Boylston described what he considered a necessary pause as "the summer of art at Delray, art from our city" that would be held in parallel with public conversations about Old School Square and what Delray residents would like it to be.  "This could be a special moment if we do it right."

"I'm just remarkably disappointed," said Casale when it became evident that three Commissioners would not vote for the Agreement.  "...We're going to be having little old ladies with art on the Avenue and they (Boca Museum) were going to bring amazing things to our City.  The likes of which we have yet to experience."

"The whole time I keep hearing on the street, it's gone dark, it's gone dark, it's gone dark and what are we doing here, but keeping it dark," added Petrolia. "We have this group that's temporary...but what we're going to do is the Delray way. Let's go ahead and, you know, keep it the way it is and let everybody continue to talk to me about what a terrible decision that we made."

"...Yes, I do want to do it the Delray way," Boylston said in response.  "And that means open, public comments and communication...put an actual strategy in place."

"...Not to discredit the non-profit OSS, they were not engaging with the community," said Casale. "...People coming from New York and the surrounding community will really appreciate a quality museum. We're changing in Delray and we have to embrace that change...the older Delray people who have been here a long time they say, yeah, OSS is amazing but in reality, if someone were to come from the outside and look at that place, they would say underutilized, not really the most amazing programming.   Yeah, the free concerts are a lovely thing to provide the residents.  What was the theatre doing and the Museum was -- I like the Museum because it featured local artists but there's no reason that can't stop.  I think we have to address where we're at...We have been giving OSS nine hundred thousand a year -"

"$750,00, mostly, not nine hundred" Petrolia interrupted, correcting Casale's misstatement regarding the funding received by the OSS non-profit, which was in the form of an annual grant from the CRA and has not been in the City's budget for several years.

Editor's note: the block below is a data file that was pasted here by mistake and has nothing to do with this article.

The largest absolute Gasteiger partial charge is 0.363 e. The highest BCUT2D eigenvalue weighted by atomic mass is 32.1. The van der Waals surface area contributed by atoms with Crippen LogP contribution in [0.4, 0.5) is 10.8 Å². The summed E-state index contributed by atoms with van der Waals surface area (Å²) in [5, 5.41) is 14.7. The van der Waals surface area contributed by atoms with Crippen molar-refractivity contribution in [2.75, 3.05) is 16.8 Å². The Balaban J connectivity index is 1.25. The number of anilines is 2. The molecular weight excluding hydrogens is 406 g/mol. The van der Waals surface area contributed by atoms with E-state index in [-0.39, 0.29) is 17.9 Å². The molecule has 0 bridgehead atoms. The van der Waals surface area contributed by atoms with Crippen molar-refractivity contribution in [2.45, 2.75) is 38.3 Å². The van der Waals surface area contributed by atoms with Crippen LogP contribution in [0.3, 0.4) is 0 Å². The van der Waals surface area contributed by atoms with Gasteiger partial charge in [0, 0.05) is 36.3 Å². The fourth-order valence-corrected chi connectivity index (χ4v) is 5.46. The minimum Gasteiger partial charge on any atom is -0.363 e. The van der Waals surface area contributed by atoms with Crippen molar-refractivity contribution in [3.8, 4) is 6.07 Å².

Boylston made a motion to deny (agenda item) 11E, seconded by Frankel.

The roll was called. Petrolia and Casale voted "no" in tandem, as they had last August when they voted "yes" to terminate the OSS non-profit's lease.  Boylston's motion to deny entering into an Agreement with the Boca Museum passed 3-2.

Editorial Notes:

After we read over the 11-page Agreement, it was clear that obligations to be assumed by the Boca Museum (BMRA) were far less specific or as onerous as those borne by the OSS non-profit under its 47-page lease.  Not mentioned above:

The agreement did not call for audited financial statements and simply states that "the Executive Director shall make all records, reports, financial statements and other documents related to BRMA's obligations" under the Agreement "available to the City Manager".   There is no timeframe for these items except: "BRMA shall provide quarterly reports to the City which shall include a description of the principal activities, programs, exhibitions and services provided to and for the Museum during the immediate three-month time period."

There was no accounting for additional costs to the City in the attachments provided under Agenda Item 11E, "Operation and Management Agreement involving the Boca Raton Museum of Art to support activities at the Cornell Art Museum".

The agreement also stated: "The BRMA will set its own fee schedules as approved by the BRMA Board of Trustees.  Subject to the parties' final agreement with respect to the funding associated with BRMA' s obligations hereunder, it is BRMA' s intention to provide free admission to the Museum's exhibits."  This apparently leaves Delray taxpayers paying to see the Cornell's exhibits either through negotiated management fees or at the door if the Boca Museum's Board felt it necessary to "set its own fee schedules".  The OSS non-profit had provided free admission.

For more information: Go to "Meetings and Agenda" on our website and click on Agenda to read the proposed Agreement and Resolution.

Please watch the video for the full discussion.

Best Regards,

The Friends Of Delray Board

Judy Mollica - President

Steve English - Treasurer

Gregg Weiss - Secretary